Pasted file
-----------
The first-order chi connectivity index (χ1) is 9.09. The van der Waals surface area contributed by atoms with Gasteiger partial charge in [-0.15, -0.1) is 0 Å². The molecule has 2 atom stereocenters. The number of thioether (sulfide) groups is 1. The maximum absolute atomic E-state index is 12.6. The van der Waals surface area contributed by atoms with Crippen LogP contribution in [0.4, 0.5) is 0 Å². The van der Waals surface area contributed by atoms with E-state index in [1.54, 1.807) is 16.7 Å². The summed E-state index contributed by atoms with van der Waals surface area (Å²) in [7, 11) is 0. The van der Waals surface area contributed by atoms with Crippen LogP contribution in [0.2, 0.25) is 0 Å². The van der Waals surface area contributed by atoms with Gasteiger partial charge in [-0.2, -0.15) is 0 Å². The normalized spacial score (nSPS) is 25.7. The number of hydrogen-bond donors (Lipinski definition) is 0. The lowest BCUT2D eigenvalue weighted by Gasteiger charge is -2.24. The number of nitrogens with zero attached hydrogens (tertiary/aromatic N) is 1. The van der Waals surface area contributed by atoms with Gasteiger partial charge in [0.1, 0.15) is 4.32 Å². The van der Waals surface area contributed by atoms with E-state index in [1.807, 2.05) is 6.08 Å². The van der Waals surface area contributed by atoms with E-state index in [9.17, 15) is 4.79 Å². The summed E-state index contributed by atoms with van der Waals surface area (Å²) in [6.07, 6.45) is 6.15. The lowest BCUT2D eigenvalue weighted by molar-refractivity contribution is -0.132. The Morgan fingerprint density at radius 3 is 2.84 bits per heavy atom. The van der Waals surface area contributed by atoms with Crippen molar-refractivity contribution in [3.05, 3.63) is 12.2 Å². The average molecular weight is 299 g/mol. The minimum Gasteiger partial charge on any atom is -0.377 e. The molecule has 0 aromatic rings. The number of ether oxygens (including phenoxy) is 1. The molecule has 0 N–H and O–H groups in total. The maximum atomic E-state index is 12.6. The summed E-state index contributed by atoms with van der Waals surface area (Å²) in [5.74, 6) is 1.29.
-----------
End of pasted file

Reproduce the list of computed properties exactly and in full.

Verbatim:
The first-order chi connectivity index (χ1) is 9.09. The van der Waals surface area contributed by atoms with Gasteiger partial charge in [-0.15, -0.1) is 0 Å². The molecule has 2 atom stereocenters. The number of thioether (sulfide) groups is 1. The maximum absolute atomic E-state index is 12.6. The van der Waals surface area contributed by atoms with Crippen LogP contribution in [0.4, 0.5) is 0 Å². The van der Waals surface area contributed by atoms with E-state index in [1.54, 1.807) is 16.7 Å². The summed E-state index contributed by atoms with van der Waals surface area (Å²) in [7, 11) is 0. The van der Waals surface area contributed by atoms with Crippen LogP contribution in [0.2, 0.25) is 0 Å². The van der Waals surface area contributed by atoms with Gasteiger partial charge in [-0.2, -0.15) is 0 Å². The normalized spacial score (nSPS) is 25.7. The number of hydrogen-bond donors (Lipinski definition) is 0. The lowest BCUT2D eigenvalue weighted by Gasteiger charge is -2.24. The number of nitrogens with zero attached hydrogens (tertiary/aromatic N) is 1. The van der Waals surface area contributed by atoms with Gasteiger partial charge in [0.1, 0.15) is 4.32 Å². The van der Waals surface area contributed by atoms with E-state index in [1.807, 2.05) is 6.08 Å². The van der Waals surface area contributed by atoms with E-state index in [9.17, 15) is 4.79 Å². The summed E-state index contributed by atoms with van der Waals surface area (Å²) in [6.07, 6.45) is 6.15. The lowest BCUT2D eigenvalue weighted by molar-refractivity contribution is -0.132. The Morgan fingerprint density at radius 3 is 2.84 bits per heavy atom. The van der Waals surface area contributed by atoms with Crippen molar-refractivity contribution in [3.05, 3.63) is 12.2 Å². The average molecular weight is 299 g/mol. The minimum Gasteiger partial charge on any atom is -0.377 e. The molecule has 0 aromatic rings. The number of ether oxygens (including phenoxy) is 1. The molecule has 0 N–H and O–H groups in total. The maximum atomic E-state index is 12.6. The summed E-state index contributed by atoms with van der Waals surface area (Å²) in [5.74, 6) is 1.29.